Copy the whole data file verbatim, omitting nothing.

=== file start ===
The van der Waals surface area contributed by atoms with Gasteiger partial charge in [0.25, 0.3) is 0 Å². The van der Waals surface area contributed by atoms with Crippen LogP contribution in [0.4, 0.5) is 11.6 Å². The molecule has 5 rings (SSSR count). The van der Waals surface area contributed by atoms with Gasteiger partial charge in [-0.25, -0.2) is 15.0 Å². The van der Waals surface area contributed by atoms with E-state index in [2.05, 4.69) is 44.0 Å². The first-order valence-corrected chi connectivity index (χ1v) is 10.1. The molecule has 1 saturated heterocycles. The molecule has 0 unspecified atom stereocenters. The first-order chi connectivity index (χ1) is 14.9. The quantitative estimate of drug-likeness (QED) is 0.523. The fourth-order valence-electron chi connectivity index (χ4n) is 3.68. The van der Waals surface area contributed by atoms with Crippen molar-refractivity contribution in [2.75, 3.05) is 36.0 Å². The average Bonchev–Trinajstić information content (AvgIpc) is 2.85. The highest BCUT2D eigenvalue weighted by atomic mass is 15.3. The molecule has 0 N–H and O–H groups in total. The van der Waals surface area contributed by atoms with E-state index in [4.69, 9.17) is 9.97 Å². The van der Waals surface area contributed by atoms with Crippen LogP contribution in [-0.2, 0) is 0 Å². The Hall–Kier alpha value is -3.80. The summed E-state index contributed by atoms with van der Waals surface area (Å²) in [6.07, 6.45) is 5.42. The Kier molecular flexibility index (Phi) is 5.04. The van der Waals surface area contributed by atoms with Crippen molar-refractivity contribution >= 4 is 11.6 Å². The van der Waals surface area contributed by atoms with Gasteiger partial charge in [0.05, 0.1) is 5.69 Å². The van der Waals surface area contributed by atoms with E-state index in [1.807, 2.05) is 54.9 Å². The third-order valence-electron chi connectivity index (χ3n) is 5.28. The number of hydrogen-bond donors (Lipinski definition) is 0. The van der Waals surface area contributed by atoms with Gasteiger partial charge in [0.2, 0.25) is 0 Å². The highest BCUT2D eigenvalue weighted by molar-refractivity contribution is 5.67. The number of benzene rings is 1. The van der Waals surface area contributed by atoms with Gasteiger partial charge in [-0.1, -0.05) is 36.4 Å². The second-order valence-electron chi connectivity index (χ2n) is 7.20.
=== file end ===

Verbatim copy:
The van der Waals surface area contributed by atoms with Gasteiger partial charge in [0.25, 0.3) is 0 Å². The van der Waals surface area contributed by atoms with Crippen LogP contribution in [0.4, 0.5) is 11.6 Å². The molecule has 5 rings (SSSR count). The van der Waals surface area contributed by atoms with Gasteiger partial charge in [-0.25, -0.2) is 15.0 Å². The van der Waals surface area contributed by atoms with E-state index in [2.05, 4.69) is 44.0 Å². The first-order valence-corrected chi connectivity index (χ1v) is 10.1. The molecule has 1 saturated heterocycles. The molecule has 0 unspecified atom stereocenters. The first-order chi connectivity index (χ1) is 14.9. The quantitative estimate of drug-likeness (QED) is 0.523. The fourth-order valence-electron chi connectivity index (χ4n) is 3.68. The van der Waals surface area contributed by atoms with Crippen molar-refractivity contribution in [2.75, 3.05) is 36.0 Å². The average Bonchev–Trinajstić information content (AvgIpc) is 2.85. The highest BCUT2D eigenvalue weighted by atomic mass is 15.3. The molecule has 0 N–H and O–H groups in total. The van der Waals surface area contributed by atoms with E-state index in [4.69, 9.17) is 9.97 Å². The van der Waals surface area contributed by atoms with Crippen LogP contribution in [-0.2, 0) is 0 Å². The Hall–Kier alpha value is -3.80. The summed E-state index contributed by atoms with van der Waals surface area (Å²) in [6.07, 6.45) is 5.42. The Kier molecular flexibility index (Phi) is 5.04. The van der Waals surface area contributed by atoms with Crippen molar-refractivity contribution >= 4 is 11.6 Å². The van der Waals surface area contributed by atoms with Gasteiger partial charge in [0.05, 0.1) is 5.69 Å². The van der Waals surface area contributed by atoms with E-state index in [1.807, 2.05) is 54.9 Å². The third-order valence-electron chi connectivity index (χ3n) is 5.28. The number of hydrogen-bond donors (Lipinski definition) is 0. The van der Waals surface area contributed by atoms with Gasteiger partial charge in [0.2, 0.25) is 0 Å². The highest BCUT2D eigenvalue weighted by molar-refractivity contribution is 5.67. The number of benzene rings is 1. The van der Waals surface area contributed by atoms with Gasteiger partial charge in [-0.1, -0.05) is 36.4 Å². The second-order valence-electron chi connectivity index (χ2n) is 7.20.